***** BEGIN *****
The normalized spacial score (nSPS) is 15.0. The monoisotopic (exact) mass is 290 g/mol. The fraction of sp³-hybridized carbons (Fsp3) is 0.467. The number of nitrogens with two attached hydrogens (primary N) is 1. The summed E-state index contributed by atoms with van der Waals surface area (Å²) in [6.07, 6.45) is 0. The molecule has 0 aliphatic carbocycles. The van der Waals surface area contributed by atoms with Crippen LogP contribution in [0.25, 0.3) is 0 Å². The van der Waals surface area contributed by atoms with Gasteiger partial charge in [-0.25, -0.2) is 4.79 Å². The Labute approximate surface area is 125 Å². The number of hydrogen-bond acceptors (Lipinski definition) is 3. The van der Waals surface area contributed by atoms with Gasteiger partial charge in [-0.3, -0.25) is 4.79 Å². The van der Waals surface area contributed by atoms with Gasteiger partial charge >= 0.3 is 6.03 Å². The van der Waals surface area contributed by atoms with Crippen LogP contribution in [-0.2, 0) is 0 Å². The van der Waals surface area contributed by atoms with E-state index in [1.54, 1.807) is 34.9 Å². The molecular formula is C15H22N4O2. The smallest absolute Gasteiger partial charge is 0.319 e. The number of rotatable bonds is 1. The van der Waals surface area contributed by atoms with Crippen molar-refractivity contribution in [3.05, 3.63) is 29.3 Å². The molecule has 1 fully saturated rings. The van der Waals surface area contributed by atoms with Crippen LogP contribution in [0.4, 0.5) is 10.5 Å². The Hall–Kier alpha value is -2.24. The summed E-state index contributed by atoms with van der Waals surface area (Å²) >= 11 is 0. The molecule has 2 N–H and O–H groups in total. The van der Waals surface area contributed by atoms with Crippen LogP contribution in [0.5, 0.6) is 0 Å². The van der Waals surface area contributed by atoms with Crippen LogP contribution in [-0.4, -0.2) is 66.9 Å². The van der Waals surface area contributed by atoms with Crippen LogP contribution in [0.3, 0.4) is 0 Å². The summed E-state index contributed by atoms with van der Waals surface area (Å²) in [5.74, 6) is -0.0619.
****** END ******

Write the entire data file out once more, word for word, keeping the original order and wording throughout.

The normalized spacial score (nSPS) is 15.0. The monoisotopic (exact) mass is 290 g/mol. The fraction of sp³-hybridized carbons (Fsp3) is 0.467. The number of nitrogens with two attached hydrogens (primary N) is 1. The summed E-state index contributed by atoms with van der Waals surface area (Å²) in [6.07, 6.45) is 0. The molecule has 0 aliphatic carbocycles. The van der Waals surface area contributed by atoms with Crippen LogP contribution in [0.25, 0.3) is 0 Å². The van der Waals surface area contributed by atoms with Gasteiger partial charge in [-0.25, -0.2) is 4.79 Å². The Labute approximate surface area is 125 Å². The number of hydrogen-bond acceptors (Lipinski definition) is 3. The van der Waals surface area contributed by atoms with Gasteiger partial charge in [-0.3, -0.25) is 4.79 Å². The van der Waals surface area contributed by atoms with Gasteiger partial charge >= 0.3 is 6.03 Å². The van der Waals surface area contributed by atoms with Crippen LogP contribution in [-0.2, 0) is 0 Å². The van der Waals surface area contributed by atoms with E-state index in [1.54, 1.807) is 34.9 Å². The molecular formula is C15H22N4O2. The smallest absolute Gasteiger partial charge is 0.319 e. The number of rotatable bonds is 1. The van der Waals surface area contributed by atoms with Crippen molar-refractivity contribution in [3.05, 3.63) is 29.3 Å². The molecule has 1 fully saturated rings. The van der Waals surface area contributed by atoms with Crippen LogP contribution in [0.4, 0.5) is 10.5 Å². The Hall–Kier alpha value is -2.24. The summed E-state index contributed by atoms with van der Waals surface area (Å²) >= 11 is 0. The molecule has 2 N–H and O–H groups in total. The van der Waals surface area contributed by atoms with Crippen LogP contribution in [0.5, 0.6) is 0 Å². The van der Waals surface area contributed by atoms with Crippen LogP contribution in [-0.4, -0.2) is 66.9 Å². The van der Waals surface area contributed by atoms with Crippen LogP contribution in [0.3, 0.4) is 0 Å². The summed E-state index contributed by atoms with van der Waals surface area (Å²) in [5.74, 6) is -0.0619.